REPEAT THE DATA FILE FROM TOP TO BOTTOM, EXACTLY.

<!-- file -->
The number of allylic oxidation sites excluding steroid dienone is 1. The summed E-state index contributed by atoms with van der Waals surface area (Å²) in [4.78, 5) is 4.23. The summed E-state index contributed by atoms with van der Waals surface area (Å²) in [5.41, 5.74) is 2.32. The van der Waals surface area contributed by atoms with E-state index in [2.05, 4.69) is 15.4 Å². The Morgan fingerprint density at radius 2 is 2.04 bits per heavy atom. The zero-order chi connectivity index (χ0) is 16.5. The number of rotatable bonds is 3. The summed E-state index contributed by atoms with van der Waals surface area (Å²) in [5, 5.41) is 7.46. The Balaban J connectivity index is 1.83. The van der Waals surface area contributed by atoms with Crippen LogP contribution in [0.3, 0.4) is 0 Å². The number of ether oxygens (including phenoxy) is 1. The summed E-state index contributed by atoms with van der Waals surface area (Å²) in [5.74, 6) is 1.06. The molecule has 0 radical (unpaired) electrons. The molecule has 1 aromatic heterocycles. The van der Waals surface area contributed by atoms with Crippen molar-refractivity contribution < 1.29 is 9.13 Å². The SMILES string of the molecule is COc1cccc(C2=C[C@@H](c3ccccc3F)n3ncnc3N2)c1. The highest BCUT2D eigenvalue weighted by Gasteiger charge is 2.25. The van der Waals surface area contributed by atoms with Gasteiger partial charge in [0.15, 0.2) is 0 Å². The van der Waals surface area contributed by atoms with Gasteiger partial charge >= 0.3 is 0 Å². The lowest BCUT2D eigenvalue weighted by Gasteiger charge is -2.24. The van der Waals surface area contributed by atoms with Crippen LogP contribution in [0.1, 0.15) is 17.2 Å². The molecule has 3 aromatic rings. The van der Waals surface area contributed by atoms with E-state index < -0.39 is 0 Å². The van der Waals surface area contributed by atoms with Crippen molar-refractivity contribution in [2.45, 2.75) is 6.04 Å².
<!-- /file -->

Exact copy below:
The number of allylic oxidation sites excluding steroid dienone is 1. The summed E-state index contributed by atoms with van der Waals surface area (Å²) in [4.78, 5) is 4.23. The summed E-state index contributed by atoms with van der Waals surface area (Å²) in [5.41, 5.74) is 2.32. The van der Waals surface area contributed by atoms with E-state index in [2.05, 4.69) is 15.4 Å². The Morgan fingerprint density at radius 2 is 2.04 bits per heavy atom. The zero-order chi connectivity index (χ0) is 16.5. The number of rotatable bonds is 3. The summed E-state index contributed by atoms with van der Waals surface area (Å²) in [5, 5.41) is 7.46. The Balaban J connectivity index is 1.83. The van der Waals surface area contributed by atoms with Crippen LogP contribution in [0.3, 0.4) is 0 Å². The number of ether oxygens (including phenoxy) is 1. The summed E-state index contributed by atoms with van der Waals surface area (Å²) in [5.74, 6) is 1.06. The molecule has 0 radical (unpaired) electrons. The molecule has 1 aromatic heterocycles. The van der Waals surface area contributed by atoms with Crippen molar-refractivity contribution < 1.29 is 9.13 Å². The SMILES string of the molecule is COc1cccc(C2=C[C@@H](c3ccccc3F)n3ncnc3N2)c1. The highest BCUT2D eigenvalue weighted by Gasteiger charge is 2.25. The van der Waals surface area contributed by atoms with Gasteiger partial charge in [0.15, 0.2) is 0 Å². The van der Waals surface area contributed by atoms with Gasteiger partial charge >= 0.3 is 0 Å². The lowest BCUT2D eigenvalue weighted by Gasteiger charge is -2.24. The van der Waals surface area contributed by atoms with Crippen LogP contribution in [0.1, 0.15) is 17.2 Å². The molecule has 3 aromatic rings. The van der Waals surface area contributed by atoms with E-state index < -0.39 is 0 Å². The van der Waals surface area contributed by atoms with Crippen molar-refractivity contribution in [2.45, 2.75) is 6.04 Å².